“The first year of ownership tends to have higher costs because there are usually higher vet bills and initial vaccination series,” says Duncan.

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In 2020 alone, Canadians spent over $5.7 billion on their pets, according to the Chartered Professional Accountants of Canada. That was up from $5.4 billion a year earlier, and it’s still rising. And it’s not just because of inflation.

“There’s a continent-wide vet shortage,” says Duncan. “…and as a result, the prices of veterinary care have gone up.”

Please investigate

Both Duncan and Brown-Bury say the best way to prepare for the costs ahead is to do some research well before launch. Costs can vary wildly, so it’s important to consider everything before bringing a pet home.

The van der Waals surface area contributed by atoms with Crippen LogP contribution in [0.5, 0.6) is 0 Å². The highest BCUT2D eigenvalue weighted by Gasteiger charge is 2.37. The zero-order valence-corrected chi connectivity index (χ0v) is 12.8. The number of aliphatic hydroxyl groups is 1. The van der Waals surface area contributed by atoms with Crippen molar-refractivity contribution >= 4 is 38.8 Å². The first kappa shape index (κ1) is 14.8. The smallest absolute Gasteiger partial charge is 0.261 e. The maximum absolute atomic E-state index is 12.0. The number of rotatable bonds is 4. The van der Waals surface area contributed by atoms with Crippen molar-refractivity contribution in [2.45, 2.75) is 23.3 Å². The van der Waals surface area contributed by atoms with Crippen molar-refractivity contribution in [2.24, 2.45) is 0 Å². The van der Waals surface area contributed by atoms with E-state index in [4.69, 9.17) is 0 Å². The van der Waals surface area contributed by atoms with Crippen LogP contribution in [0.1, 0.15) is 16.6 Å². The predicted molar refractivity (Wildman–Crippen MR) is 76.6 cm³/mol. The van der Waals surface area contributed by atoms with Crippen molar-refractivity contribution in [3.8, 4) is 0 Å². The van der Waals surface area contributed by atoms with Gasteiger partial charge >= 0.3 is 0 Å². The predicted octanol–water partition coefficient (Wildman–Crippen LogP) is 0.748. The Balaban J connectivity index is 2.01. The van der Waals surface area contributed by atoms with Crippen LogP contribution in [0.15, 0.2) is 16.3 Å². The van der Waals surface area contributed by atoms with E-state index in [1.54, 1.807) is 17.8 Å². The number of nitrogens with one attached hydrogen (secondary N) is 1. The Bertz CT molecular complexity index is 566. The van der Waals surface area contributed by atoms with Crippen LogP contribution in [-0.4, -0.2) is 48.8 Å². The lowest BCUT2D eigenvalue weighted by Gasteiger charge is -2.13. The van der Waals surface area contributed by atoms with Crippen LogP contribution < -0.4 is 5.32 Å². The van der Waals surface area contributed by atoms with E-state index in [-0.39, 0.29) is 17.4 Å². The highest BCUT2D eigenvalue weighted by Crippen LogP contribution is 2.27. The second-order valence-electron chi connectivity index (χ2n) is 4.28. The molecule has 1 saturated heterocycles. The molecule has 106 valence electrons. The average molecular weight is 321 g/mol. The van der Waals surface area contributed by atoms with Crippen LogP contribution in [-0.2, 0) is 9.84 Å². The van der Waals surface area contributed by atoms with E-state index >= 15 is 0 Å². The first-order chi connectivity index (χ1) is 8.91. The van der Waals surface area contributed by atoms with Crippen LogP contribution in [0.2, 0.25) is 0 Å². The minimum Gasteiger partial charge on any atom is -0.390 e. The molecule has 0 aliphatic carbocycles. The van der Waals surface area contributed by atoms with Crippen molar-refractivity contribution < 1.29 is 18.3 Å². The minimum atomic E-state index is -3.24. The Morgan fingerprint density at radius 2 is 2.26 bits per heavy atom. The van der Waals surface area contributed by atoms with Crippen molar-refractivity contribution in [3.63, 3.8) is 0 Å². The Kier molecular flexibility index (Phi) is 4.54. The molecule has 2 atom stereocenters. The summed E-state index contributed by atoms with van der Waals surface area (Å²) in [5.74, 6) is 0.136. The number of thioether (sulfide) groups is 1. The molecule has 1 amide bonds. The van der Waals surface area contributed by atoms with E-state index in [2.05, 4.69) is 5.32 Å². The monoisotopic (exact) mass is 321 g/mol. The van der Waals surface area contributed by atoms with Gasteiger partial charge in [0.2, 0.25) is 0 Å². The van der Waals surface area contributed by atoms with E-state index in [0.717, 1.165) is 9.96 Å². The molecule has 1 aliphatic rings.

“You need to make sure you’re prepared for unexpected expenses, at least it’s an emergency visit,” Brown-Bury says. “People spend like $3,000 on a purebred puppy and that’s it, they’re out of money.”

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An emergency visit alone can cost anywhere from $250 to $400, Brown-Bury says. Duncan has heard of young dogs needing abdominal surgery after eating a toy off the floor and owners paying thousands of dollars as a one-time expense. For this reason, pet owners should consider pet insurance, which Duncan and Brown-Bury both have for their pets.

“Now my dog ​​is diabetic for the rest of her life… 90 percent of that money is covered every time I refill her prescription,” says Brown-Bury. “To me it’s totally worth it.”